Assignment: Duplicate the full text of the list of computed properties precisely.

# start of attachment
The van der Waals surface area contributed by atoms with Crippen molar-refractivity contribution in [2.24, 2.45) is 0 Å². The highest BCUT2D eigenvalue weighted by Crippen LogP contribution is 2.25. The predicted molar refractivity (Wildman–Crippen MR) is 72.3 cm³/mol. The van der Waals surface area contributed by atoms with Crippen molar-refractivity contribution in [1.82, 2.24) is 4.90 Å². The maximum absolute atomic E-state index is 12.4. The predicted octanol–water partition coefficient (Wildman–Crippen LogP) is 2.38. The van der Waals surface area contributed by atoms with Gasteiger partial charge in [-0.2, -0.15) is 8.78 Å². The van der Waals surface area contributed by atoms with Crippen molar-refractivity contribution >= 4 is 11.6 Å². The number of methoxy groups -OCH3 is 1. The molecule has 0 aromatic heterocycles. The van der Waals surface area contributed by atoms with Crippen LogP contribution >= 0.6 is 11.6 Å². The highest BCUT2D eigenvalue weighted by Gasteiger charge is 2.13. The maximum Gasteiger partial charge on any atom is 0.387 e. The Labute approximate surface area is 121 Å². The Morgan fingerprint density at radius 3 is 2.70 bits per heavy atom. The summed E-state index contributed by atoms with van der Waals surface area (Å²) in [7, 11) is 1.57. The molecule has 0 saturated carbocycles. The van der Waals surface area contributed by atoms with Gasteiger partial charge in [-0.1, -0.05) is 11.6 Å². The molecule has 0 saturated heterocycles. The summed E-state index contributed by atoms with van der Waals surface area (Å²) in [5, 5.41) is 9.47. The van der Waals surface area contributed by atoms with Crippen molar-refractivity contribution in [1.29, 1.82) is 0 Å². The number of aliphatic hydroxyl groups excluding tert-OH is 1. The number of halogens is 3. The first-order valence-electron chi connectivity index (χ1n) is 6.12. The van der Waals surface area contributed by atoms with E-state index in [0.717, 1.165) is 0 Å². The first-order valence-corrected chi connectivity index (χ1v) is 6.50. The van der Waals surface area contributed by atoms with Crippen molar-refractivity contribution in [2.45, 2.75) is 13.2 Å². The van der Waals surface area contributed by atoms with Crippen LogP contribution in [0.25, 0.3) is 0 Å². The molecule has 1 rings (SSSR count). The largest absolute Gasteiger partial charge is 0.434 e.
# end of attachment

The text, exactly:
The van der Waals surface area contributed by atoms with Crippen molar-refractivity contribution in [2.24, 2.45) is 0 Å². The highest BCUT2D eigenvalue weighted by Crippen LogP contribution is 2.25. The predicted molar refractivity (Wildman–Crippen MR) is 72.3 cm³/mol. The van der Waals surface area contributed by atoms with Crippen molar-refractivity contribution in [1.82, 2.24) is 4.90 Å². The maximum absolute atomic E-state index is 12.4. The predicted octanol–water partition coefficient (Wildman–Crippen LogP) is 2.38. The van der Waals surface area contributed by atoms with Gasteiger partial charge in [-0.2, -0.15) is 8.78 Å². The van der Waals surface area contributed by atoms with Crippen molar-refractivity contribution >= 4 is 11.6 Å². The number of methoxy groups -OCH3 is 1. The molecule has 0 aromatic heterocycles. The van der Waals surface area contributed by atoms with Crippen LogP contribution >= 0.6 is 11.6 Å². The highest BCUT2D eigenvalue weighted by Gasteiger charge is 2.13. The maximum Gasteiger partial charge on any atom is 0.387 e. The Labute approximate surface area is 121 Å². The Morgan fingerprint density at radius 3 is 2.70 bits per heavy atom. The summed E-state index contributed by atoms with van der Waals surface area (Å²) in [7, 11) is 1.57. The molecule has 0 saturated carbocycles. The van der Waals surface area contributed by atoms with Gasteiger partial charge in [-0.1, -0.05) is 11.6 Å². The molecule has 0 saturated heterocycles. The summed E-state index contributed by atoms with van der Waals surface area (Å²) in [5, 5.41) is 9.47. The van der Waals surface area contributed by atoms with Crippen molar-refractivity contribution in [1.29, 1.82) is 0 Å². The number of aliphatic hydroxyl groups excluding tert-OH is 1. The number of halogens is 3. The first-order valence-electron chi connectivity index (χ1n) is 6.12. The van der Waals surface area contributed by atoms with E-state index in [0.717, 1.165) is 0 Å². The first-order valence-corrected chi connectivity index (χ1v) is 6.50. The van der Waals surface area contributed by atoms with Crippen molar-refractivity contribution in [2.45, 2.75) is 13.2 Å². The van der Waals surface area contributed by atoms with Crippen LogP contribution in [0.25, 0.3) is 0 Å². The molecule has 1 rings (SSSR count). The largest absolute Gasteiger partial charge is 0.434 e.